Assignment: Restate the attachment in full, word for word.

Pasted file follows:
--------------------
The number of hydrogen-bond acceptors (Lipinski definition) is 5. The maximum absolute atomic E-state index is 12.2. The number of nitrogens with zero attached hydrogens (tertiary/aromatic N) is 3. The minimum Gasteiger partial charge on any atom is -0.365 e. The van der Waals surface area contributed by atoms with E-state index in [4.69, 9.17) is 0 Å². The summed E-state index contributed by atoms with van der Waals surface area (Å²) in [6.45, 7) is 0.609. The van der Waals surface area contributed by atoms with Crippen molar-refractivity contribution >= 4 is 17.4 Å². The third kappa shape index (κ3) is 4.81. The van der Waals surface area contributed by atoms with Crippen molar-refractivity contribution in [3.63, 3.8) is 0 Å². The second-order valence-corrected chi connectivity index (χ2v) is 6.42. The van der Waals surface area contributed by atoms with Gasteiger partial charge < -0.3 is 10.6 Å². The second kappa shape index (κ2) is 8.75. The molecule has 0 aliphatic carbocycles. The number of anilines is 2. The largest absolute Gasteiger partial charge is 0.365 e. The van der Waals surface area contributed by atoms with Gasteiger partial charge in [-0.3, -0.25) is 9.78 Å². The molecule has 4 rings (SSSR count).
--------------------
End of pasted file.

The number of hydrogen-bond acceptors (Lipinski definition) is 5. The maximum absolute atomic E-state index is 12.2. The number of nitrogens with zero attached hydrogens (tertiary/aromatic N) is 3. The minimum Gasteiger partial charge on any atom is -0.365 e. The van der Waals surface area contributed by atoms with E-state index in [4.69, 9.17) is 0 Å². The summed E-state index contributed by atoms with van der Waals surface area (Å²) in [6.45, 7) is 0.609. The van der Waals surface area contributed by atoms with Crippen molar-refractivity contribution >= 4 is 17.4 Å². The third kappa shape index (κ3) is 4.81. The van der Waals surface area contributed by atoms with Crippen molar-refractivity contribution in [3.63, 3.8) is 0 Å². The second-order valence-corrected chi connectivity index (χ2v) is 6.42. The van der Waals surface area contributed by atoms with Gasteiger partial charge < -0.3 is 10.6 Å². The second kappa shape index (κ2) is 8.75. The molecule has 0 aliphatic carbocycles. The number of anilines is 2. The largest absolute Gasteiger partial charge is 0.365 e. The van der Waals surface area contributed by atoms with Gasteiger partial charge in [-0.3, -0.25) is 9.78 Å². The molecule has 4 rings (SSSR count).